CHARLESTON, W.Va. -- The fallout from massive disruption of our water supply has brought political realities into full public view.
Gov. Tomblin informed us that the disaster has little to do with the coal industry, despite the fact that the chemical in question is commonly used to process coal and has contaminated water supplies throughout the state.
Sen. Manchin met with coal and chemical lobbyists to reassure them that he has their backs, even as the disaster unfolded.
Officials pretend to knowledge that they do not have about health consequences leaked into the water through their own regulatory negligence.
In the absence of information about threats to the water supply throughout the state, legislative leaders focus on remedies that address above ground storage tanks, without addressing the anti-regulatory bias that prevented existing laws from being enforced.
It is an old, and depressing, story. The main chemical in question, crude MCHM, was grandfathered out of the Toxic Substances Control Act in 1976 as not serious enough to be subject to regulation under the law, and is but one of the 140,000 chemicals not now covered by the law. Hence, like a host of other dangerous substances, it has simply not been taken seriously. Existing laws that might prevent disasters are often unenforced because officials fail to carry out inspections. Or regulators are underfunded or imbibe the prevailing anti-regulatory ethos or are undercut by a lobbyist-dominated Legislature that approves regulations.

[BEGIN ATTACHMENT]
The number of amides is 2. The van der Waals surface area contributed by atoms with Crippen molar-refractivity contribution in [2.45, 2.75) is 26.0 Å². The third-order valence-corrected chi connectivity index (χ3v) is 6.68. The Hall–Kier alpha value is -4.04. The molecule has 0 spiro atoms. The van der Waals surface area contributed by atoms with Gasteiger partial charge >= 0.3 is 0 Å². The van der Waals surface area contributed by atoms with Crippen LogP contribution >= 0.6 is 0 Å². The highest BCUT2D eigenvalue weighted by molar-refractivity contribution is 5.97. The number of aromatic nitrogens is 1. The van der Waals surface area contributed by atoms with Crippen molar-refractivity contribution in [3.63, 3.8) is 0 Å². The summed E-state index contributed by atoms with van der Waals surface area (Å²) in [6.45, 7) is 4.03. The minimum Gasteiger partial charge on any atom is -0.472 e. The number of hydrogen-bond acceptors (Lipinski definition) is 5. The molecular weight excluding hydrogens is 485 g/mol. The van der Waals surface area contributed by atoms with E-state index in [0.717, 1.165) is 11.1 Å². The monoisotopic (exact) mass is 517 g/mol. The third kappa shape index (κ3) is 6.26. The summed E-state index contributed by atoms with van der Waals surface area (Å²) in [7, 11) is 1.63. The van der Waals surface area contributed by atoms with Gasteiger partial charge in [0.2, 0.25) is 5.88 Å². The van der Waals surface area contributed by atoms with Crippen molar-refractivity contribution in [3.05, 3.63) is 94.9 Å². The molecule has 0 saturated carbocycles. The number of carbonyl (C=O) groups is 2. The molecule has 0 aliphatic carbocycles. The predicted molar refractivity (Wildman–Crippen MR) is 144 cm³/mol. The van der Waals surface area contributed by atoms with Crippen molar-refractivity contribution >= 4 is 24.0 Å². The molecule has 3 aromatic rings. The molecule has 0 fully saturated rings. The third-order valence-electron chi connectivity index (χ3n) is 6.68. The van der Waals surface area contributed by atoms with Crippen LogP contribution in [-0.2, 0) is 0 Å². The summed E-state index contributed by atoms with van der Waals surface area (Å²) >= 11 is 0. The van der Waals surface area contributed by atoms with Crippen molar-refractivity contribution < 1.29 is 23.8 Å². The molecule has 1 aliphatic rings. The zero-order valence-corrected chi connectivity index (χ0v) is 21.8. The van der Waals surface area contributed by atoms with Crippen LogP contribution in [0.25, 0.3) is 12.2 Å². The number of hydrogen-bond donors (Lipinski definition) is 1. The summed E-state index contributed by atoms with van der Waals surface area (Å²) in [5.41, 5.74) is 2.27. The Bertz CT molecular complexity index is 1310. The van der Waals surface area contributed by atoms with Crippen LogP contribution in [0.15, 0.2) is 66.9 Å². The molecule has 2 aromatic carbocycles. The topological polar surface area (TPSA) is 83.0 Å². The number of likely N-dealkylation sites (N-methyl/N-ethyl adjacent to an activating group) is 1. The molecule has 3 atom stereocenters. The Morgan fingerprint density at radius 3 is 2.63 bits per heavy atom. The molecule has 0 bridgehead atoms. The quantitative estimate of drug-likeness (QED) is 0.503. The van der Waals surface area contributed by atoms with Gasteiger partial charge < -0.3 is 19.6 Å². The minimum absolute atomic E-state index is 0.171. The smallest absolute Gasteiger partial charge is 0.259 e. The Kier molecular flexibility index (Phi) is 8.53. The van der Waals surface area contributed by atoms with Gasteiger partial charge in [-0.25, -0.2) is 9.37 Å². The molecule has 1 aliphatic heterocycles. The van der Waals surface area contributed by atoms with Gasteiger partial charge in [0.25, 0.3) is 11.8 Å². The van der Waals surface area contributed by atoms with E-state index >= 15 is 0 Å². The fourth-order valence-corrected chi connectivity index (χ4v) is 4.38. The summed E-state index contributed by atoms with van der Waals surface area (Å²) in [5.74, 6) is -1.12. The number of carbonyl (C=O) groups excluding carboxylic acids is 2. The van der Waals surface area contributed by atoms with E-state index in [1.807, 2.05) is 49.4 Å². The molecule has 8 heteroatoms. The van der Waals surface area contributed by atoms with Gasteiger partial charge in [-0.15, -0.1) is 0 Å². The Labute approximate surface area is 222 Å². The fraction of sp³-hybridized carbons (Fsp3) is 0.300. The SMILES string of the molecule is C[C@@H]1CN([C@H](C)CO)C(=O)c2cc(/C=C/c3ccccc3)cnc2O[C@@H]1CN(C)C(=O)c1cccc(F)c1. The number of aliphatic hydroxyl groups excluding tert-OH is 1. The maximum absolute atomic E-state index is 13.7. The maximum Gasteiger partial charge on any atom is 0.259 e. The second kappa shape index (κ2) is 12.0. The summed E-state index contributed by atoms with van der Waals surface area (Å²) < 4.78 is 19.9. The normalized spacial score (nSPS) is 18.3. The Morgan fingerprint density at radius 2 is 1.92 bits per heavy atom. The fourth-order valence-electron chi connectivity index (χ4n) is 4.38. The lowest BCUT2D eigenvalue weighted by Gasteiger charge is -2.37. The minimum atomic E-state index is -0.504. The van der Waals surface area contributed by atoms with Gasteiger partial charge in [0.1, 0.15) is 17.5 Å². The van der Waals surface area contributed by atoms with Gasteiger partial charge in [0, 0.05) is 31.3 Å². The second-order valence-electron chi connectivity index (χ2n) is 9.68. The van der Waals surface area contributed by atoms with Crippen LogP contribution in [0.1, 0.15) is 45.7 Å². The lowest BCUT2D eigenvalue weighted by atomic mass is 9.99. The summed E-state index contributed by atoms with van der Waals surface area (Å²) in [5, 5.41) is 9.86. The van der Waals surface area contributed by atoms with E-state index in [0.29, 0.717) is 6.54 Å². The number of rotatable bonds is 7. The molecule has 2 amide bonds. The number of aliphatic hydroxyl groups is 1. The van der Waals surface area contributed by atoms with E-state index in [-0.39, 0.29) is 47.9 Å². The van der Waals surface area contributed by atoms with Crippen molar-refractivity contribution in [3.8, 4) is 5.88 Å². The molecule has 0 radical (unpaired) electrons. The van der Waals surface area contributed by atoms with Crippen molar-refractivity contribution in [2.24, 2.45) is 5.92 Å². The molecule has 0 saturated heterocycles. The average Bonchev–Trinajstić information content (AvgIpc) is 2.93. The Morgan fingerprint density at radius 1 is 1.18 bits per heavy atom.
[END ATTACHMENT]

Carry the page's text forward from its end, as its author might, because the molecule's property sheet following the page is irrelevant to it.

Of course, all good West Virginians are supposed to know that the federal government, in particular the Environmental Protection Agency, is the real source of our problems. At the congressional level, Sen. Manchin seeks to protect our jobs by pushing legislation to prevent the EPA from protecting waters contaminated by coal companies, after attempting to achieve the same result through a lawsuit.
Who cares if people elsewhere make fun of us when we allow such things to happen? Like white Southerners seeking to protect states' rights in the good old days, we allow our leaders to suggest that we can take care of our own problems without outside help.
The federal Chemical Safety Board is investigating how our water supply got contaminated only because an unusually responsible leader like Sen. Rockefeller asked it to. It should be noted that the CSB emerged from federal legislation arising out of a series of chemical disasters in the 1980s, including some in West Virginia.
The 1985 aldicarb leak in Union Carbide's Institute plant obtained much national notice because the plant served as the model for a "sister" plant in Bhopal, lndia, that was responsible for thousands of deaths the year before.
For many years, methyl isocyanate (MIC), the chemical that led to the Bhopal disaster, remained stored in Institute in much larger quantities than the amount leaked in India, while chemical plants in other states and countries stopped storing it altogether.